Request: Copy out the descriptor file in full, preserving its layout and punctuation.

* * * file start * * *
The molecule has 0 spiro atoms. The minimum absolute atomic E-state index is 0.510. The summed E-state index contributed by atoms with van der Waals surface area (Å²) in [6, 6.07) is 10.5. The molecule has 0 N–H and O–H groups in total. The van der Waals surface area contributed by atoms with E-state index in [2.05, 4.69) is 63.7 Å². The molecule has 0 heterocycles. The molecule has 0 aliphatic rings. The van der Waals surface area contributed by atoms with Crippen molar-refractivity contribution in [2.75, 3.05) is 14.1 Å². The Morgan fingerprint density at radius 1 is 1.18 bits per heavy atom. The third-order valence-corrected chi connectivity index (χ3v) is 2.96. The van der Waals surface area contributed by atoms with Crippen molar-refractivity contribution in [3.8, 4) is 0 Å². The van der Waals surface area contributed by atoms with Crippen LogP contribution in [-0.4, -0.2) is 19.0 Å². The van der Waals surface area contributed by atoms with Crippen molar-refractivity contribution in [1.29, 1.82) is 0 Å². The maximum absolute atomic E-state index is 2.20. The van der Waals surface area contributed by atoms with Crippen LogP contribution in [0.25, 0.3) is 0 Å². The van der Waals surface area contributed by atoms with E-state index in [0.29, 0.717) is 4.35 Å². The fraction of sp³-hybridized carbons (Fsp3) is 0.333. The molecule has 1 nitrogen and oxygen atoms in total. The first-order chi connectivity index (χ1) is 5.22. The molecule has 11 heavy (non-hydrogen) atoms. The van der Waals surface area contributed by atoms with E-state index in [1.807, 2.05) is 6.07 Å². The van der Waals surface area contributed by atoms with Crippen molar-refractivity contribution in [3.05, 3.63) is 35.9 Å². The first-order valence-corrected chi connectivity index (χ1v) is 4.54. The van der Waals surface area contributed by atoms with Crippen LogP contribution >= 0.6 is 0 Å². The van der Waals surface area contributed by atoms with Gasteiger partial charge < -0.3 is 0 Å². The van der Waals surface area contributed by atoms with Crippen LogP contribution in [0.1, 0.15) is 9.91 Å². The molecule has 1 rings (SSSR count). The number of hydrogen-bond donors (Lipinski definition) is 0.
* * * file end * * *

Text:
The molecule has 0 spiro atoms. The minimum absolute atomic E-state index is 0.510. The summed E-state index contributed by atoms with van der Waals surface area (Å²) in [6, 6.07) is 10.5. The molecule has 0 N–H and O–H groups in total. The van der Waals surface area contributed by atoms with E-state index in [2.05, 4.69) is 63.7 Å². The molecule has 0 heterocycles. The molecule has 0 aliphatic rings. The van der Waals surface area contributed by atoms with Crippen molar-refractivity contribution in [2.75, 3.05) is 14.1 Å². The Morgan fingerprint density at radius 1 is 1.18 bits per heavy atom. The third-order valence-corrected chi connectivity index (χ3v) is 2.96. The van der Waals surface area contributed by atoms with Crippen molar-refractivity contribution in [3.8, 4) is 0 Å². The van der Waals surface area contributed by atoms with Crippen LogP contribution in [-0.4, -0.2) is 19.0 Å². The van der Waals surface area contributed by atoms with Crippen molar-refractivity contribution in [1.29, 1.82) is 0 Å². The maximum absolute atomic E-state index is 2.20. The van der Waals surface area contributed by atoms with Crippen LogP contribution in [0.25, 0.3) is 0 Å². The van der Waals surface area contributed by atoms with E-state index in [0.29, 0.717) is 4.35 Å². The fraction of sp³-hybridized carbons (Fsp3) is 0.333. The molecule has 1 nitrogen and oxygen atoms in total. The first-order chi connectivity index (χ1) is 5.22. The molecule has 11 heavy (non-hydrogen) atoms. The van der Waals surface area contributed by atoms with E-state index in [1.807, 2.05) is 6.07 Å². The van der Waals surface area contributed by atoms with Crippen molar-refractivity contribution in [3.05, 3.63) is 35.9 Å². The first-order valence-corrected chi connectivity index (χ1v) is 4.54. The van der Waals surface area contributed by atoms with Crippen LogP contribution >= 0.6 is 0 Å². The van der Waals surface area contributed by atoms with Gasteiger partial charge < -0.3 is 0 Å². The van der Waals surface area contributed by atoms with Crippen LogP contribution in [0.1, 0.15) is 9.91 Å². The molecule has 1 rings (SSSR count). The number of hydrogen-bond donors (Lipinski definition) is 0.